Mortgage REITs expect to remain active players in the asset-backed market this year, even with an anticipated decline in loan origination volumes.
New Century Financial Corp. announced Thursday that it expects to resume executing securitizations in its REIT portfolio, starting with $2 billion in the first quarter.
New York Mortgage Trust also considers securitization an important part of its strategy, said CFO Michael Wirth, though he declined to be specific about potential volume. The company - which Wirth described as an "active" REIT because it originates the loans it securitizes - issued three deals last year: $228.7 million in December; $239.5 million in July; and $416.7 million in February. They were all backed by whole ARMs.
With tightening spreads, originating and holding loans to be securitized is not as attractive as it was in the spring of 2004, when New York Mortgage Trust became the first active prime mortgage REIT to go public through an IPO, Wirth said.
But the financing flexibility is still appealing, he added.
In the fourth quarter, market dynamics leveled off any financial advantage securitization might have had over selling the whole loans to third parties, Wirth said.
"But I think it's coming back in favor now, where you'd much rather originate, hold and securitize, rather than sell to third parties," he said. "But that's the nice thing about being an active REIT. You can evaluate the market dynamics and you have some options."
Will there be more REITs?
One REIT trend that is leveling off is the number of new players. The impetus for mortgage companies to convert to REITs is not as strong as in past years, according to analysts at Fitch Ratings.
"Most of the attraction to convert to REIT status is the success of REITs in attracting capital - on the equity side and on the debt side," said Tara Innes, a managing director at Fitch. "With the fundamentals going sideways at best for mortgage REITs, their ability to attract that capital is compromised, unrelated to REIT status."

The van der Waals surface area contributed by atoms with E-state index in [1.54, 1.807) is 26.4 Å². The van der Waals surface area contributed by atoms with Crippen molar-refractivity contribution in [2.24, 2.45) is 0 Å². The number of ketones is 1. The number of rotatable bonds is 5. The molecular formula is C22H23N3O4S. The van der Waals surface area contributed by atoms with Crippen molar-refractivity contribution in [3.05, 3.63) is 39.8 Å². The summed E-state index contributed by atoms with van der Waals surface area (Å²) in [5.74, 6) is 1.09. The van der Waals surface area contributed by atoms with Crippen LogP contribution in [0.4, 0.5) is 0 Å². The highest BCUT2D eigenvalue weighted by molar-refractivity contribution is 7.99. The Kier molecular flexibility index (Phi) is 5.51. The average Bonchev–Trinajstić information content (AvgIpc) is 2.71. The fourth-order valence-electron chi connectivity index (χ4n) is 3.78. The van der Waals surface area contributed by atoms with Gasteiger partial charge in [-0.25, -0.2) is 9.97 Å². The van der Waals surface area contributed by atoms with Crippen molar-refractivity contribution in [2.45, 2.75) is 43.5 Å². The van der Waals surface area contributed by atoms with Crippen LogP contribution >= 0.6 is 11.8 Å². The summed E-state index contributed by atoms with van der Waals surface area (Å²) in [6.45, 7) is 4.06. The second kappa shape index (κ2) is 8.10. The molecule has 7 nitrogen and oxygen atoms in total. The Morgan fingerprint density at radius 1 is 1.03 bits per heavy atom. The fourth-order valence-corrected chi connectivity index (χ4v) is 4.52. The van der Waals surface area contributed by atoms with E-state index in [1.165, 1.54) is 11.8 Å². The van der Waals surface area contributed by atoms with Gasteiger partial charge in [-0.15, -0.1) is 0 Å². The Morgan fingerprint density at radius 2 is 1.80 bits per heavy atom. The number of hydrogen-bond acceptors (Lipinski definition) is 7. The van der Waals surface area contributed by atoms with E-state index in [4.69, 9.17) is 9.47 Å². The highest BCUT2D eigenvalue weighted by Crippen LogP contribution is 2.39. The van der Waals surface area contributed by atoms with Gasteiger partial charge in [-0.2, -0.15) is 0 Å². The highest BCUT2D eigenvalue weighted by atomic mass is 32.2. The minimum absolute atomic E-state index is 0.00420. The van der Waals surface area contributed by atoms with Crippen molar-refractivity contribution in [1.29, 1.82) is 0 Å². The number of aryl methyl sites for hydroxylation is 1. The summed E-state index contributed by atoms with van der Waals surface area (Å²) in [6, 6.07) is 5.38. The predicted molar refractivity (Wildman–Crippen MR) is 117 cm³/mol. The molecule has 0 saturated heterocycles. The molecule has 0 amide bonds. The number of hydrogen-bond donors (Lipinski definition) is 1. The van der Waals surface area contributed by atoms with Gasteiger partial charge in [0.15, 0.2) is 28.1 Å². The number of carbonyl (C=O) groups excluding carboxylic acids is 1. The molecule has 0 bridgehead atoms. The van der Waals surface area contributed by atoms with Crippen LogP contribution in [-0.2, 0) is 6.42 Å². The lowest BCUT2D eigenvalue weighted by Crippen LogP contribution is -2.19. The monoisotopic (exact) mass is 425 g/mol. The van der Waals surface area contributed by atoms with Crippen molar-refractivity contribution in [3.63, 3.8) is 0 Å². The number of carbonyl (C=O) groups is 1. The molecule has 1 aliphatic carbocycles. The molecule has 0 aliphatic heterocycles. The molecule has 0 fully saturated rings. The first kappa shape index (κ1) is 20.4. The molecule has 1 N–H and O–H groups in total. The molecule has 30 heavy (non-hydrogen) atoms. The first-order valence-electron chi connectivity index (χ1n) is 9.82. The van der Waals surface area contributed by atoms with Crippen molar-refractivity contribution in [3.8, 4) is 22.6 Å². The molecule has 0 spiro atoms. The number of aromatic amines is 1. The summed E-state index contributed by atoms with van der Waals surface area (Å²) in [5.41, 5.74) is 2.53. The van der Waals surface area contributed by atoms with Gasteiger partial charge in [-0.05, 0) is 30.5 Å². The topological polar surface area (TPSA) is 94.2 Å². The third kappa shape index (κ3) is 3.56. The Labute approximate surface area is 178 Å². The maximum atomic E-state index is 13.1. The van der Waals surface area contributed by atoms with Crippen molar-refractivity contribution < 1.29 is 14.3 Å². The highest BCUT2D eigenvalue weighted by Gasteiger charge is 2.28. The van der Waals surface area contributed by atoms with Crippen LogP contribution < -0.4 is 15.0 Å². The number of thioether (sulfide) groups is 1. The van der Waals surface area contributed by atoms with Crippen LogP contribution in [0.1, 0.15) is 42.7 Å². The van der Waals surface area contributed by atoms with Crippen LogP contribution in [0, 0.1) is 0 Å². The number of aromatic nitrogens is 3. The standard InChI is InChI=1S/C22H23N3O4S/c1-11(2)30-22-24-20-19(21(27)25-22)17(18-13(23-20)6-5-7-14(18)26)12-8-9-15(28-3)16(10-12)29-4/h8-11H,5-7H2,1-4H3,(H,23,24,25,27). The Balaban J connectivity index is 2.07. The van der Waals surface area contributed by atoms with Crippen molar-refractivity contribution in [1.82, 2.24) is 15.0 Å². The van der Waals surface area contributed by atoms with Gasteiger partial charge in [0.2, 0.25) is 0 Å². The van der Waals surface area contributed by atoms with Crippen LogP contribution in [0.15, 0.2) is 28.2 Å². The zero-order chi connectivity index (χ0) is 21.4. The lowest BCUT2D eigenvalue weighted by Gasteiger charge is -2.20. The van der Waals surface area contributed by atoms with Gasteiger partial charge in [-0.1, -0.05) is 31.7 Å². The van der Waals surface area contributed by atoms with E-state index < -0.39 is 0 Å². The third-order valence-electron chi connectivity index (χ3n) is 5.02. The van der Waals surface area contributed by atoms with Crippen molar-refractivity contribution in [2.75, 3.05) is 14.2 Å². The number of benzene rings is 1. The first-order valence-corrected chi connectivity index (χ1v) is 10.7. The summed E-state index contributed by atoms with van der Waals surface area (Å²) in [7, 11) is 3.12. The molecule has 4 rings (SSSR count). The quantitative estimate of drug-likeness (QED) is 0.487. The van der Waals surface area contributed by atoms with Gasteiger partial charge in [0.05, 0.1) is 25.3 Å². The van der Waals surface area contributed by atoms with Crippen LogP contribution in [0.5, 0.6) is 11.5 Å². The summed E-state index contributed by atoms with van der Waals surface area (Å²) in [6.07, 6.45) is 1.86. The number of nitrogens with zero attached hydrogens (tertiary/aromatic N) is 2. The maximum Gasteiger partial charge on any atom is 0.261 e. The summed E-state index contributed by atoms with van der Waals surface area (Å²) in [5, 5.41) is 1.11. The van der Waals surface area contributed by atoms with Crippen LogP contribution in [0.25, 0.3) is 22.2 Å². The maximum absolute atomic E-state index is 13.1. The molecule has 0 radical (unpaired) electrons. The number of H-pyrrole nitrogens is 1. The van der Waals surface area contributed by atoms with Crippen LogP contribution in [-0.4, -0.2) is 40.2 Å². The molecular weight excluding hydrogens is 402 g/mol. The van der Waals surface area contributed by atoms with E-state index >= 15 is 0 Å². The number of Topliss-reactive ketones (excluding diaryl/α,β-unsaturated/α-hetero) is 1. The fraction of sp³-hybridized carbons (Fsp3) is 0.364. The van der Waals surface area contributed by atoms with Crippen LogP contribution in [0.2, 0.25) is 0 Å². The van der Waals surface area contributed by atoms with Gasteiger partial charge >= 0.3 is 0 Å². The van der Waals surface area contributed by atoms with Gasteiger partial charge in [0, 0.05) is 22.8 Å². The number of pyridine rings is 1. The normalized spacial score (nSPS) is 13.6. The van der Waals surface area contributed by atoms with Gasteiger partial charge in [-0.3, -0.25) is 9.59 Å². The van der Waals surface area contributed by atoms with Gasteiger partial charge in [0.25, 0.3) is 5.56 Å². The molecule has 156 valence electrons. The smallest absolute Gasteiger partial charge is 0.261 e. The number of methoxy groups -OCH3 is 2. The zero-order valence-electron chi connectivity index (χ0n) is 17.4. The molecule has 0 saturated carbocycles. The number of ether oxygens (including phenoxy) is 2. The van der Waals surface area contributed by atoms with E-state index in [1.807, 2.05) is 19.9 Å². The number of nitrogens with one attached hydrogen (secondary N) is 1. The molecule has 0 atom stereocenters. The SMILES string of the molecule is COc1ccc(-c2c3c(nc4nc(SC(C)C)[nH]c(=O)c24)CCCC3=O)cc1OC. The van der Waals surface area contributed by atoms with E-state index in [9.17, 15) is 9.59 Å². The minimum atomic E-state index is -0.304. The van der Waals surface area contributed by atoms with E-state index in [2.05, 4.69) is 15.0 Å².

The statistics also suggest a trend toward fewer IPOs. Data from the National Association of Real Estate Investment Trusts, the Washington-based trade association for REITs, indicates that the number of IPOs dropped off in 2005, particularly for residential mortgage REITs.
Of 11 REIT IPOs last year, only four were mortgage REITs and, of those four, only two were in home financing, KKR Financial Corp. and ECC Capital Corp. That's down from 29 IPOs in 2004, when 13 were mortgage REITs and nine of those were in home financing, the largest being New Century.
Or will there be mergers?
The Fitch analysts anticipate consolidation might become a more dominant trend in the mortgage industry this year.
"A lot of these companies are still small, and with declining volume across the sector, it may be more economical for them to join forces with another company," said Matt Gallino, a senior director at Fitch. "But the other part of it is: to the extent that short-term interest rates stopped rising - and we've started to hear from the Fed that there's a light at the end of the tunnel - that would probably be a good thing for the portfolios of a lot of these companies."
Also in the coming year more mortgage REITs might move into originating and servicing, possibly through acquisitions, the Fitch analysts said. That would continue a trend seen last year with mortgage REITs like Friedman Billings Ramsey.
"A lot of mortgage REITs that are out there today are what we would call financial engineers, in the sense that they tend not to have in-house servicing and in-house operating platforms where they are actually originating mortgages themselves. All they are really doing is purchasing assets on the secondary market," Gallino said. "Some of these guys may go out and try to buy or build a platform."
That would increase their fee-generating opportunities and enhance their otherwise pressured profitability, Innes added.
FBR moved into subprime mortgage originating last year with the purchase of First NLC Financial Services. First NLC then tapped the asset-backed securities market several times, most recently with a $397 million issue in November led by its new parent company.
Guidelines not a worry
As for higher interest rates affecting guidelines, the Fitch analysts expressed optimism, saying they expect to see tightening, particularly as the industry reacts to Fed criticism of mortgage products like I/Os being extended to weak borrowers.
"We believe we've seen some evidence so far that there has been, and will continue to be, a degree of tightening," Gallino said.
John Kriz, a managing director in real estate finance for Moody's Investors Service, also expects the bias to be toward tightening.
"I think everyone in the industry is thinking about how the single-family housing market is beginning to soften and how that could affect creditworthiness," Kriz said. "Companies are taking a fresh look at their underwriting criteria, and we would expect more of that."
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